Running and your Pelvic Floor

Starting running too soon can wreak havoc on your pelvic floor, PF. Its primary job is to keep that baby in and then afterwards to keep your insides… well… in. Think of it as a hammock that holds your bladder and reproductive organs in and attaches to the front and back of your pelvis. These muscles work all day long. 24/7. They work in conjunction with the TA to stabilize the core. Any insufficiencies in these muscles can cause pain, incontinence and altered movement. A study by Poświata in 2014, found that 45.54% of the 112 elite female endurance athletes (runners and cross-country skiers) polled, suffered from incontinence. It is so common ladies! You are not alone!

You never want to subtract to add i.e. don’t put your pelvic floor at risk to start adding miles. If you have good core strength and stabilization you can progress through the following recommendation more rapidly, otherwise spend 2-3 weeks at each stage. Make sure you properly warm up (walking) and cool (walking and stretching). FInd more information about running, your pelvic floor and core in our free Ab Rehab Guide.

Once postnatal…you are always postnatal.  So this applies to every mama!

Start super slow, and not before two months postpartum UNLESS you have been super consistent with activating your TA and PF. If you are a hard core runner you have a little more grace in that you can start running 6 weeks post a vaginal delivery (given your doctor agrees).

Timed I: aim for 20 minutes of run 1 minute/walk 1 minute, repeat

Timed II: aim for 20 minutes of run 2 minutes/walk 1 minute, repeat

Timed III: aim for 20 minutes of run 3 minutes/walk 1 minute, repeat

Mileage I: aim for 2-3 miles of run 3 minutes/walk 1 minute, repeat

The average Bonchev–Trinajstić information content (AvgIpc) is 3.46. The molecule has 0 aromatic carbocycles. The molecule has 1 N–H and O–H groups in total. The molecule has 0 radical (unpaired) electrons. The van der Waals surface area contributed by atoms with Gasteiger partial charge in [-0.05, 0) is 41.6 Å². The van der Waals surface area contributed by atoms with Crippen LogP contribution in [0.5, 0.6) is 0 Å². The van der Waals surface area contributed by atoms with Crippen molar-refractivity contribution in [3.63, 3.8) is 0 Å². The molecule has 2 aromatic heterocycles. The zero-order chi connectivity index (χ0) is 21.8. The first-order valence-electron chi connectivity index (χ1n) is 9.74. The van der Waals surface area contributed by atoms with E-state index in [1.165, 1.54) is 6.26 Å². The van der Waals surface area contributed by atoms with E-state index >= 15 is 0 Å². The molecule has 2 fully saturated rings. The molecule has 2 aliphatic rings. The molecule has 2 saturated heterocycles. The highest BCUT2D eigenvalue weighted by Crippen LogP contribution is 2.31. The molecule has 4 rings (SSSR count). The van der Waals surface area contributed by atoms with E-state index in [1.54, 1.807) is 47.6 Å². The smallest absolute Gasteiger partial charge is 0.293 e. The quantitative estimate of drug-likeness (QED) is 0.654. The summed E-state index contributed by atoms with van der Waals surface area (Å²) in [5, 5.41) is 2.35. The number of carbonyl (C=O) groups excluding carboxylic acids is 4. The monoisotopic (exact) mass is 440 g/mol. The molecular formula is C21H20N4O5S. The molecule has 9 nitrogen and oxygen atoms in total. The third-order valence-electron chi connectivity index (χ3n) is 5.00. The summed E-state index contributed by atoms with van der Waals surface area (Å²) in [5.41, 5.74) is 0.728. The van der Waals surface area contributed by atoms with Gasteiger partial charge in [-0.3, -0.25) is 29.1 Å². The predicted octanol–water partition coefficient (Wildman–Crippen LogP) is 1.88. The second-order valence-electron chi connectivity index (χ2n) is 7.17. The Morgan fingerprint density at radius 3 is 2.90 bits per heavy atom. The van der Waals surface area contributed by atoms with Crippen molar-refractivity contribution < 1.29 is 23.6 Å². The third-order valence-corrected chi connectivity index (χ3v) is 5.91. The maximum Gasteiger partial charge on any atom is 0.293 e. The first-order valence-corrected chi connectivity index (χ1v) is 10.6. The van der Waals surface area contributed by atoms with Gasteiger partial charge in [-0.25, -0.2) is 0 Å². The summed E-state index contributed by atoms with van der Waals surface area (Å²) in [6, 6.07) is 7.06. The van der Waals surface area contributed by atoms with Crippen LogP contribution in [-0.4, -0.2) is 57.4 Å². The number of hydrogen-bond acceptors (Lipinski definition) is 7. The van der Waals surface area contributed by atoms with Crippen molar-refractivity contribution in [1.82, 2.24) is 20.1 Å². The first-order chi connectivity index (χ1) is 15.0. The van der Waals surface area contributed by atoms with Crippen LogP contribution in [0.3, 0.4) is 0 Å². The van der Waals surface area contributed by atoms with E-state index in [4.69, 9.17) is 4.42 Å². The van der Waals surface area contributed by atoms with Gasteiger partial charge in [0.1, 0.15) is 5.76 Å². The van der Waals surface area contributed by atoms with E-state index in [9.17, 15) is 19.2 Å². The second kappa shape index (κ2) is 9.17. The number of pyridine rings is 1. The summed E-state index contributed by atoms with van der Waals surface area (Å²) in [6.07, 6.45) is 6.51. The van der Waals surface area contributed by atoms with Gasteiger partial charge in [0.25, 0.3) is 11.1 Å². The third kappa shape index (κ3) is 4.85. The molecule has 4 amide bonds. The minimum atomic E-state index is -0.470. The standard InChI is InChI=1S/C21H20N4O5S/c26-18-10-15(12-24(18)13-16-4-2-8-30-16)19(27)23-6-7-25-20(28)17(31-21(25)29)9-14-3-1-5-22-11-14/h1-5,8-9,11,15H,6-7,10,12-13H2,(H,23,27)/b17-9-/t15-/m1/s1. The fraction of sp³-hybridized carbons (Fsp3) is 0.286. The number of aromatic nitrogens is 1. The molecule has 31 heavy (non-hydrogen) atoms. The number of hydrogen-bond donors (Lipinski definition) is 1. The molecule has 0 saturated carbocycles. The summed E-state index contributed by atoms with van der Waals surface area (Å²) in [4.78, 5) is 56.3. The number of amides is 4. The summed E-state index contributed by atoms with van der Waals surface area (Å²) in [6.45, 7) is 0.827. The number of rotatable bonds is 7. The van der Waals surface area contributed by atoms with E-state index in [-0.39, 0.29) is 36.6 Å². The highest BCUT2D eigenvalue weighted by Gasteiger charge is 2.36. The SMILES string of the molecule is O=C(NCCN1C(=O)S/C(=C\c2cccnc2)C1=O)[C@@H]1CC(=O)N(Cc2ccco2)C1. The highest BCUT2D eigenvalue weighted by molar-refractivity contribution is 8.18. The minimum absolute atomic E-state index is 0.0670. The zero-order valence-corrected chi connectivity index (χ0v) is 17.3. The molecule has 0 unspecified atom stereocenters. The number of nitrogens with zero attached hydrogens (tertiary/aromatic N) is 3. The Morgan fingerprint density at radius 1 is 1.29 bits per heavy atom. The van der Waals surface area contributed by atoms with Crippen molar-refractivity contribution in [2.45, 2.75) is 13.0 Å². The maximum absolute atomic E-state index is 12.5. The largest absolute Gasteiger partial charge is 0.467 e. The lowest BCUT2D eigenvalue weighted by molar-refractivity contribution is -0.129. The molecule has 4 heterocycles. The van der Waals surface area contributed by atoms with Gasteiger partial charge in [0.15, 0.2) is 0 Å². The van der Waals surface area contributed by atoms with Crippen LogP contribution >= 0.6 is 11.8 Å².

Mileage II: aim for running 1 mile, walk 2-3 minutes, aim for running 1-2 more miles

Mileage III: aim for running 2 miles, walk 2-3 minutes, aim for running 1-2 more miles


Incorporate Pelvic Floor Exercises

Incorporate daily Pelvic Floor (PF) exercises. As always, it’s important to incorporate strength and flexibility into any running routine. If you are 5-6+ months postpartum, I recommend our Running Supplemental Workouts.  Because running happens in one plane of motion, so it’s a must that you strengthen your core and all the muscles that move in the lateral direction i.e. gluteus medius. This will keep your body healthy!

Pelvic Floor Exercises:

  • Hold Em’s
    • Squeeze and lift the pelvic floor muscles by thinking of pulling on both ends of that hammock I talked about. You can also think about using the muscles that you use to stop the flow of urine or hold in gas.
    • Hold for 5-10 seconds (you should be able to talk while you do these so you don’t hold your breath). And relax for 10 seconds. It is just as important to learn how to relax these muscles as it is to turn them on, so don’t skip that step!
    • Do 10 contractions. Try to get in about 4-5 sessions of these puppies a day.
  • Quick Squeezes
    • Now contract those same muscles quickly 5 times. Don’t hold. We’re training motor control here… fancy term for retraining that brain to turn them on/off quickly. Relax for 10 seconds after your 5th quick contract.
    • Repeat 10 times.

If you have an abdominial separation – diastasis recti – we have a handful of guidelines you need to follow.  Check out Running with Diastasis Recti.  If you do not know whether or not you have diastasis recti please check out:


Duvall, S.  Can I Run with a Diastasis? Retrieved from

Lee, D. Diastasis rectus abdominis & postpartum health consideration for exercise training. Retrieved from

Nixon, J., Goom, T.  Running, incontinence and pelvic floor exercises.

Poswiata, A., Socha, T., Opara, J.(2014). Prevalence of Stress Urinary Incontinence in Elite Female Endurance Athletes. Journal of Human Kinetics, 44, 91-96.

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